Dispatches From The Picket Lines, Day 35: As Writers Take On Apple, WGA Chiefs React To DGA Deal

Apple may have entered the virtual reality arena earlier today with the unveiling of a new platform and headset, launched with the help of Disney boss Bob Iger, but in the real world it spent the day being targeted by writers.

The WGA decided to leaflet outside Apple’s HQ as well as in various cities including LA, New York and Washington, DC.

In LA, a slew of writers went from protesting outside of Television City to The Grove, where Apple has one of its stores and handed out information about the strike to consumers interested in new iPhones and laptops.

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Former WGA West President David Goodman told Deadline that it targeted Apple because the union’s ask would be a “drop in the bucket in terms of what they earn in a year”. The guild noted that its proposals would cost the company, which has annual revenues of around $400B, around $17M a year.

“If they want to be a company that hires writers, they’ve got to pay us what we’re asking,” added Goodman. “We wanted to give a special day to [show] Apple customers, here’s this company that has a reputation of treating creators well, that’s mistreating the creators of the television movies that they put on their platform.”

Chris Keyser, who is co-chair of the WGA’s negotiating committee, agreed. “We’re leafletting Apple to point out to people that these companies whose public face is warm and creativity forward, they behave exactly the opposite when they deal with their own employees and particularly with us,” he told Deadline.

“Our ask of $17M a year is a rounding error on a rounding error [for Apple],” he added.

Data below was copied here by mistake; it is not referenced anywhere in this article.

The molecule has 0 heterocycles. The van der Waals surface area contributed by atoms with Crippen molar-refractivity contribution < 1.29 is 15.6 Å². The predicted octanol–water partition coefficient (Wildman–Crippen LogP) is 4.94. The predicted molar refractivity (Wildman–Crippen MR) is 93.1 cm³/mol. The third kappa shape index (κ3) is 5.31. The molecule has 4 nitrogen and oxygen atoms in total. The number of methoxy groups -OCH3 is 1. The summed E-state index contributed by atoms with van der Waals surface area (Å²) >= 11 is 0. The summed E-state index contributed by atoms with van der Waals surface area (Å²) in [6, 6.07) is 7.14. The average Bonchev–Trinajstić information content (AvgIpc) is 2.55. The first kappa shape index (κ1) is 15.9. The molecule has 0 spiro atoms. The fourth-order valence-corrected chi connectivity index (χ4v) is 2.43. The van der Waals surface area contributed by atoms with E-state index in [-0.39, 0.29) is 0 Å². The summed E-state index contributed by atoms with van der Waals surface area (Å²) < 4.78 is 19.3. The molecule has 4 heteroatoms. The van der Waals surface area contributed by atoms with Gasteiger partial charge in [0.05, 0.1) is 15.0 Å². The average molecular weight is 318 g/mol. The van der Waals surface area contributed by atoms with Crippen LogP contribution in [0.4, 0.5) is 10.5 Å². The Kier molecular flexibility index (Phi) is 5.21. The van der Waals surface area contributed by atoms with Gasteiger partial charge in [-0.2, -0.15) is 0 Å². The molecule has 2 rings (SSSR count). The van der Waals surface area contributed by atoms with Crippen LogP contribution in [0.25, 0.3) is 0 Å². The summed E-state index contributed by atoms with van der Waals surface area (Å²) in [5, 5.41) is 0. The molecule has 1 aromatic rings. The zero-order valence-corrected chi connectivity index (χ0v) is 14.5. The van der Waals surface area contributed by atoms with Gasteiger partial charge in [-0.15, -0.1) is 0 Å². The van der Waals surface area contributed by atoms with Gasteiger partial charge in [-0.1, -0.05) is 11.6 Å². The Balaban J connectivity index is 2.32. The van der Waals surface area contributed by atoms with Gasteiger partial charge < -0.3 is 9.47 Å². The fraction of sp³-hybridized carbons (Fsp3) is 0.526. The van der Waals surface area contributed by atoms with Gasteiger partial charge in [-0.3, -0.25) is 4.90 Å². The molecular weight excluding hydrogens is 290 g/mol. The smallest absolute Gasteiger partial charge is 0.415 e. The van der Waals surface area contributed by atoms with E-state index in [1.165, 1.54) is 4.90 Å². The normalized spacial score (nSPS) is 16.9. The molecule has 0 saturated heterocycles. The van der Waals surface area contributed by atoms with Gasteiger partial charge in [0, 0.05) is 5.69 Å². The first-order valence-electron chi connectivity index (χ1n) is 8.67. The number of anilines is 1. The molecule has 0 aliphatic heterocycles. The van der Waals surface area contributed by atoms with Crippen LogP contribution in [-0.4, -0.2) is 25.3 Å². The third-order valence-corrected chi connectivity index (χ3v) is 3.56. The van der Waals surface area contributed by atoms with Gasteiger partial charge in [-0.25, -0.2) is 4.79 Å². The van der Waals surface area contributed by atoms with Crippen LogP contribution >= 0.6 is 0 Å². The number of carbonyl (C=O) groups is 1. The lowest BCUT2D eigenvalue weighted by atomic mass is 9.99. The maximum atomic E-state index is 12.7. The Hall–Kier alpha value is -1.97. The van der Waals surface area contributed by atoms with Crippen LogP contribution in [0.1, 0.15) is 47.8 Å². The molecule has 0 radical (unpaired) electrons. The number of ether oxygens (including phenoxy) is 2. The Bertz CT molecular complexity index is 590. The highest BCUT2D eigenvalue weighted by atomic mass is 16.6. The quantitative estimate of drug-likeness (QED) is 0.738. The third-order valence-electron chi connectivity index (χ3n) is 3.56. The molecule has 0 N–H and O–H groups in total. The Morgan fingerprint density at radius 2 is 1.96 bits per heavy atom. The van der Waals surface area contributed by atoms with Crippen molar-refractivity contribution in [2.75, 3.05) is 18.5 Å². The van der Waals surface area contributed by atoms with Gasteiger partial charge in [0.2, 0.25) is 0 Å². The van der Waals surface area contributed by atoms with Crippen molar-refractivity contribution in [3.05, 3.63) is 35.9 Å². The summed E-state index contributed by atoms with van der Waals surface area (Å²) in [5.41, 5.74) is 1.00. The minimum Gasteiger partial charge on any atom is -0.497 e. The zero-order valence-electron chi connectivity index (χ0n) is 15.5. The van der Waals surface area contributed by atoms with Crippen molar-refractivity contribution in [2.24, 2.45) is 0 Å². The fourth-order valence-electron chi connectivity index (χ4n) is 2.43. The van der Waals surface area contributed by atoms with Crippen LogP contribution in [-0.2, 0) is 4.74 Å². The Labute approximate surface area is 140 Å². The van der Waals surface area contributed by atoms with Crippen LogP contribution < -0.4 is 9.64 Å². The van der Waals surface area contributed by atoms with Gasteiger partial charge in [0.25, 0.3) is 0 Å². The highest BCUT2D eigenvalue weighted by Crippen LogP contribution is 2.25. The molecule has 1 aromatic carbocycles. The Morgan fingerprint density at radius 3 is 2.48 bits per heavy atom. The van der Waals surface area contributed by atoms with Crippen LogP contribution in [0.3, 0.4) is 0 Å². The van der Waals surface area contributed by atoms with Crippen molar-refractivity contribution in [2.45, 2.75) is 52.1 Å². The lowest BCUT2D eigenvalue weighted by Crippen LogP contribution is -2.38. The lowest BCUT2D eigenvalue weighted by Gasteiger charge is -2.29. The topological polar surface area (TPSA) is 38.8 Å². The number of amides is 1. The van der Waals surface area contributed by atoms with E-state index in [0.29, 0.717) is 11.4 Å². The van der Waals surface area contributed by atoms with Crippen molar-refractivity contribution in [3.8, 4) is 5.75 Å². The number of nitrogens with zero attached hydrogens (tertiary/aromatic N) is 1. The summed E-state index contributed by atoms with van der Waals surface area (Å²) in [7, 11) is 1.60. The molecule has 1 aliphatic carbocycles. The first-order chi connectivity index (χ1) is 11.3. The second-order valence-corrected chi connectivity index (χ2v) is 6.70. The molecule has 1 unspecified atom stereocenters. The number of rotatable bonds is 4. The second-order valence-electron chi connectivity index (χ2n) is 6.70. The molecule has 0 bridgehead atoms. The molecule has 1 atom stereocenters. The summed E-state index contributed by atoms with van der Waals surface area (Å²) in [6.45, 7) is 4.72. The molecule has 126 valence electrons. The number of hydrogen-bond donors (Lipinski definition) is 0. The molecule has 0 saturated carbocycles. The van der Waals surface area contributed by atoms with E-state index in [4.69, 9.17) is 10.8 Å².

Keyser, who exec produced series such as Julia and Party of Five, added that the streamers didn’t invent the short order season. “People mistake the beginning of problems for writers with the beginning of short order seasons. It’s not really true. There were shorter seasons for a lot of years on cable and premium cable, and we did okay. Change really was when the tech companies came into the business, Netflix, Amazon and Apple. That’s when they began to apply a kind of productivity and efficiency standard to creativity that have no place in this business and have no regard for the way television and movies get made. Since that time, the life of writers has become almost untenable,” he said.


Keyser and Goodman also reacted to the deal struck over the weekend by the DGA, reiterating that it won’t stop the WGA from doing what it’s doing.

“We anticipated the DGA was going to make a deal,” said Keyser. “The devil is in the details and what those proposals mean, really is only revealed when we know what the contract language is. We’re going to wait and see how that intersects with what we’re trying to achieve with the understanding that almost all of our agenda was separate from the director’s agenda, which is why we’ve always told our members and the AMPTP that any deal for writers has to run through [us], not through nobody else,” he said.

Goodman agreed that it doesn’t change the WGA’s negotiating stance. “Until we see the specifics, I wouldn’t comment on whether anything they got patterns to us. But it really doesn’t matter anyway, because I know that there are very serious issues facing writers,” he added. “The writers are facing an existential threat to their livelihoods that if we don’t fix in the strike, writing as a career will go away.”